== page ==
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Grade your teaching with early feedback

There's no better time to collect student assessments than early in the semester — when you can use their input to improve. Early semester feedback uses two-way communication to examine how and what your students are learning, as well as how your teaching methods and strategies influence that learning. You ask your students for feedback, then share your interpretation of their input and your plans for using it.

We've answered some common questions below, and you'll also find links to guidelines, a self-analysis tool and sample feedback forms for a variety of situations. You can adapt the process to fit your needs. If you have questions or need help, just email CIE@purdue.edu.

Why use early semester feedback?

It's an easy way to monitor the connections between student progress and your performance. By involving students in the process, you demonstrate your respect and concern for their learning. It requires you to take some risks — listening, reacting and making changes — but early feedback can be motivating and rewarding, too. It's a chance to treat your own teaching as a topic of inquiry and may present new intellectual challenges or stimulate discussions with colleagues.

When is the best time to gather early feedback?

It depends. When you're teaching a course for the first time or using new methods or materials, you may want to get feedback as early as two to three weeks after the start of the semester or after you've introduced the new methods or materials. When you're experienced and comfortable teaching a course, you may want to wait five to eight weeks.

If you sense a problem in a course, consider asking for feedback right away. Anytime there's a serious issue — like in-classroom discipline or students' inability to grasp an important concept, develop a skill or make sufficient progress — you want to assess and possibly restructure quickly.

How do I gather student feedback?

Questionnaire: Give your students a one-page form that includes 3-12 scaled items specific to your course and 1-3 open-ended questions. It's easy to administer and quick to complete.

Written comment form: Give your students 3-4 open-ended questions that require brief, essay-like responses, or provide questions on 3x5 cards and have students answer them outside of class.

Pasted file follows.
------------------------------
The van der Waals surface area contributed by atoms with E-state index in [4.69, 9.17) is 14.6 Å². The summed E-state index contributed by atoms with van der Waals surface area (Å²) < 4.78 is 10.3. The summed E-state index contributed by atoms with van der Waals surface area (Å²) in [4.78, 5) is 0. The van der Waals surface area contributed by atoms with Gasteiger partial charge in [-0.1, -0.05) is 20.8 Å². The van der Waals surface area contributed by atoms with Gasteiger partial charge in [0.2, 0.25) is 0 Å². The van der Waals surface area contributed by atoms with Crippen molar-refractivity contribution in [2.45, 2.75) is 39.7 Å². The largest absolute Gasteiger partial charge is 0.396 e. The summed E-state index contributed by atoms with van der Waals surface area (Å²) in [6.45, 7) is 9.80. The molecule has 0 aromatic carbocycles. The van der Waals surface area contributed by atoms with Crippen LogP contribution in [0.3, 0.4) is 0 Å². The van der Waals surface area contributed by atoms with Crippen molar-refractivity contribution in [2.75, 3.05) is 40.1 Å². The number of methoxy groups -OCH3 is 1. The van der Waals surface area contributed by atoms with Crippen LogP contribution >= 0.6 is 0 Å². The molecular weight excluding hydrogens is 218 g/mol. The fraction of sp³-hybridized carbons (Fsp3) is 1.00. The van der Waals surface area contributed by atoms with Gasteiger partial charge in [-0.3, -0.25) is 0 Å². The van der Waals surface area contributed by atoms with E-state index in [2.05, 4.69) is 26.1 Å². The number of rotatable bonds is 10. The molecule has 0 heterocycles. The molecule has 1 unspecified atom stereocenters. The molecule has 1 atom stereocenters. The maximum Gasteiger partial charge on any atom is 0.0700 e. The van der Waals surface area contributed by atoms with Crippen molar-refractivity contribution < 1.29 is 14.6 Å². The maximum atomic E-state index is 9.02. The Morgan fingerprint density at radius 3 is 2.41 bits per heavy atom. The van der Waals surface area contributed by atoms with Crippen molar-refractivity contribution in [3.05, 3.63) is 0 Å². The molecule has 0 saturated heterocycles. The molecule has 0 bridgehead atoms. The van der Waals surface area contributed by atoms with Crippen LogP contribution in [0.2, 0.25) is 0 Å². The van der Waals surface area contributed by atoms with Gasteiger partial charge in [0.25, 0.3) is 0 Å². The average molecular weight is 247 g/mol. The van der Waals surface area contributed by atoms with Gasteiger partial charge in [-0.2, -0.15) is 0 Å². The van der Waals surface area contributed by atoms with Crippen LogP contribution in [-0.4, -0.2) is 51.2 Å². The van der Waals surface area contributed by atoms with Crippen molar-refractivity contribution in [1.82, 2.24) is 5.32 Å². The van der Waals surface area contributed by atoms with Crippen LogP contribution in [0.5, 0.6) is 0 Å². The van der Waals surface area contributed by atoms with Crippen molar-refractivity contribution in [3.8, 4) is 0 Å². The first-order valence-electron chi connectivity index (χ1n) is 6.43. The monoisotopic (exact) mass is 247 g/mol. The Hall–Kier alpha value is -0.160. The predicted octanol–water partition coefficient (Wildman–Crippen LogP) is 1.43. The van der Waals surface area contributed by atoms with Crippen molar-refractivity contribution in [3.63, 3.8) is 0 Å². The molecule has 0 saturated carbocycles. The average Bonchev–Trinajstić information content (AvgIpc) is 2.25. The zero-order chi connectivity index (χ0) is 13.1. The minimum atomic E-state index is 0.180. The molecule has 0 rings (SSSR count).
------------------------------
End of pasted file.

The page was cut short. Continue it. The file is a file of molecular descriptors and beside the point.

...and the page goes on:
Group interview: Have an educational specialist interview all your students or a representative sample during 10-15 minutes of class. The interviewer will prepare a summary of the comments, identify themes and improvements, and discuss them with you.

Q&A session: Question your students out loud during the first or last 10 minutes of class. Record their comments and reflect on them later (instead of reacting and responding immediately).

What should I ask my students?

Diagnostic, descriptive feedback helps you determine specific areas for improvement. If you want to know students' perceptions of what they're learning and what teaching strategies are effective, ask them to describe their problems, how they're spending time on assignments and what parts of the course are most effective. Regardless of how you collect the information, the most useful information in early feedback is obtained when students are asked to describe:

1. What about the environment, activities, and structure of this course are helping your learning?

2. What specific suggestions do you have for changing the environment, activities, or structure of the course to better help your learning? We don't recommend asking students for a general evaluation.

Their overall opinion of your teaching isn't useful for making mid-semester changes. Plus, that kind of feedback can be difficult to accept, especially if it's unfavorable. Focus on what you can change — assignments, homework, pace or activities.

What do I do with early feedback once I have it?

First, try to interpret your students' feedback objectively — don't be drawn only to the negative comments — to determine what changes you can make. Consider discussing the input with a colleague or one of our consultants, who can help you decide on the best plan of action. Then, share your interpretation of the feedback and your action plan with your students. Doing so indicates that you listened, took their input seriously and care enough to respond. Here are some guidelines for handling that discussion:

  • Thank your students for their time and comments.
  • Share both a positive and a negative set of comments that are especially relevant.
  • Only discuss a few comments. Don't draw out the discussion so long that students lose interest. This isn't a time to preach.
  • When discussing a teaching strategy you can't change, explain why.

Remember that your students gave you input in good faith. If you can't maintain a positive, accepting attitude when discussing the results, you may need to reconsider how you use the early feedback process. You can start by just asking students for information — over time, you'll like become more comfortable discussing the results with your classes.

For more information, please check out the following document(s):